C Street reconnected and flea market accommodation
We appreciate the plan’s recreation of C Street to restore the street grid. This is an important public benefit, along with the flexible street design and adjacent plaza that allows for much of the flea market to be accommodated in a new configuration. As flea markets are by definition opportunistic users of underutilized space, we think that an adapted flea market can be and should be sustained here. Further, we encourage the city to assess extending the 7th Street weekend closure to Pennsylvania Ave. as a way to accommodate more vendors. Since far more people are walking in the area on the weekends than driving in cars, this narrow street lends itself to changing to an all pedestrian street on weekends and allowing vendor tents that complement brick and mortar retailers.
We agree with concerns raised by DDOT and OP about the large amount of parking proposed for the project. Given the site’s adjacency to a Metro station and extensive bus service, car ownership will be optional for many of the residents. Greater availability of carsharing can further reduce demand for vehicle parking (we suggest some on-street carsharing vehicles). We appreciate that all parking charges will be separated from renting or buying a housing unit, and that commercial parking will be shared. Possibly further sharing of parking can give the developer the confidence to provide fewer dedicated spaces.
Hine stands out as a model public land disposition project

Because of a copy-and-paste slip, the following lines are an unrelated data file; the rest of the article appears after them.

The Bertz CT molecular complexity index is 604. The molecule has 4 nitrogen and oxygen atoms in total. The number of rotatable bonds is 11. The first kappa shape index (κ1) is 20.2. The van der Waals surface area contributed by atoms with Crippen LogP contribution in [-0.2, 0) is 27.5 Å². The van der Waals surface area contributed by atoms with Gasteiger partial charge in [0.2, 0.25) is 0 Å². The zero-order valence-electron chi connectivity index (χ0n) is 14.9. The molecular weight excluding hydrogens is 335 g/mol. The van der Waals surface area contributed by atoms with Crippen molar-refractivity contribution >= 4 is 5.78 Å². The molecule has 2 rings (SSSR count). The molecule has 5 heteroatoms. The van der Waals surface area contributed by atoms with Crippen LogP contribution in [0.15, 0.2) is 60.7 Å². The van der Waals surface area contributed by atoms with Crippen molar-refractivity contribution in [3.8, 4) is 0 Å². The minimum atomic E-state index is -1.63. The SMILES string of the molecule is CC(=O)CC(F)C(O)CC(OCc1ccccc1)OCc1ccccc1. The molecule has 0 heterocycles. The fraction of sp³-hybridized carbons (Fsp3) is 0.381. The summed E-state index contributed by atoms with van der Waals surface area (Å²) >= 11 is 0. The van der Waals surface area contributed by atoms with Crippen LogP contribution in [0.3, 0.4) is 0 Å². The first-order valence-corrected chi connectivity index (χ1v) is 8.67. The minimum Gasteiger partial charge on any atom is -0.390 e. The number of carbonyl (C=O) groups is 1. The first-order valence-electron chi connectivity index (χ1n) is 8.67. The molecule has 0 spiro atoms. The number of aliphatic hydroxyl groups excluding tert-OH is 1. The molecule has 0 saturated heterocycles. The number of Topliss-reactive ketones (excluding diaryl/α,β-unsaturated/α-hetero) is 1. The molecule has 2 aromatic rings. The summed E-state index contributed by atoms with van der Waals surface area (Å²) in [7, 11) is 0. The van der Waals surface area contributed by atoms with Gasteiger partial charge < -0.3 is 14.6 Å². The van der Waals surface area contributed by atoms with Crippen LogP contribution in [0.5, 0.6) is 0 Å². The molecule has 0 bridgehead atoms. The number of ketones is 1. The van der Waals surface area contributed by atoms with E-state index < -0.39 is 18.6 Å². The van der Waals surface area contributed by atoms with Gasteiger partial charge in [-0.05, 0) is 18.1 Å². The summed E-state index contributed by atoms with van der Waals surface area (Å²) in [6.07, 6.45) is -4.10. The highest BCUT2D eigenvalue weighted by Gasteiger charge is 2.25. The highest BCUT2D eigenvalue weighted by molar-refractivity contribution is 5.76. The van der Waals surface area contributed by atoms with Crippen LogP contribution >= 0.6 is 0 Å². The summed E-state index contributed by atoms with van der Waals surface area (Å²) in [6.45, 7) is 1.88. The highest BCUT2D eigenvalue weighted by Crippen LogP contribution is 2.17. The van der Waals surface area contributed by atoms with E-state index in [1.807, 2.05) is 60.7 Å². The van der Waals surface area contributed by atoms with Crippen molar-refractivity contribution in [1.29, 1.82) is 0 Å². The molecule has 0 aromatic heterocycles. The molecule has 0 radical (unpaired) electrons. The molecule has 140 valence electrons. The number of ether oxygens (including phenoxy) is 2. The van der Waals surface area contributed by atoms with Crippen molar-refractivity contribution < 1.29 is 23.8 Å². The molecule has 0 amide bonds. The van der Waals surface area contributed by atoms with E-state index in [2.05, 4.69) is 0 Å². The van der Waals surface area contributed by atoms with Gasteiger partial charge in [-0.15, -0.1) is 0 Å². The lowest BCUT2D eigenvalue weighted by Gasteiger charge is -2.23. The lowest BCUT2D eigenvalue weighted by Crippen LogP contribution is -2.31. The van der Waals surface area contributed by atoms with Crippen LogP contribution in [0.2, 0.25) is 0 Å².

We have recently completed a research paper on the public benefits achieved through D.C. public land dispositions (available at www.smartergrowth.net). The Hine project stands out as a model – it had early and extensive community input and support, it provides an appropriate mix of housing, office and retail uses that respond to the different street frontages, and provides strong public benefits with the rebuilding of C Street with a plaza and the robust 29 percent affordable housing component. The city and developers should be commended for committing to such a substantial affordable housing component that includes most units at 60 percent AMI and some at 30 percent AMI. We urge the Zoning Commission to ensure that the project maintains the financial capacity to deliver on this commitment.
While we won’t achieve total consensus, we appreciate the breadth of support that has been achieved by the development team at this sensitive location. We applaud the many changes the developer has made to respond to residents’ input to fit the buildings into the neighborhood context. This proposal provides a careful balance of respecting its neighbors on all sides and the historic district, while taking advantage of the importance of the site’s location at a core Metro station, and responding to the large-scale open spaces of the L’Enfant square on Pennsylvania Avenue. We are eager to see this project move forward so that we can realize the full potential of the affordable and market rate homes that can be created here, along with the many benefits of attractive, pedestrian-oriented buildings and mix of uses to enhance this prominent neighborhood center and Metro station area.
Thank you for your consideration.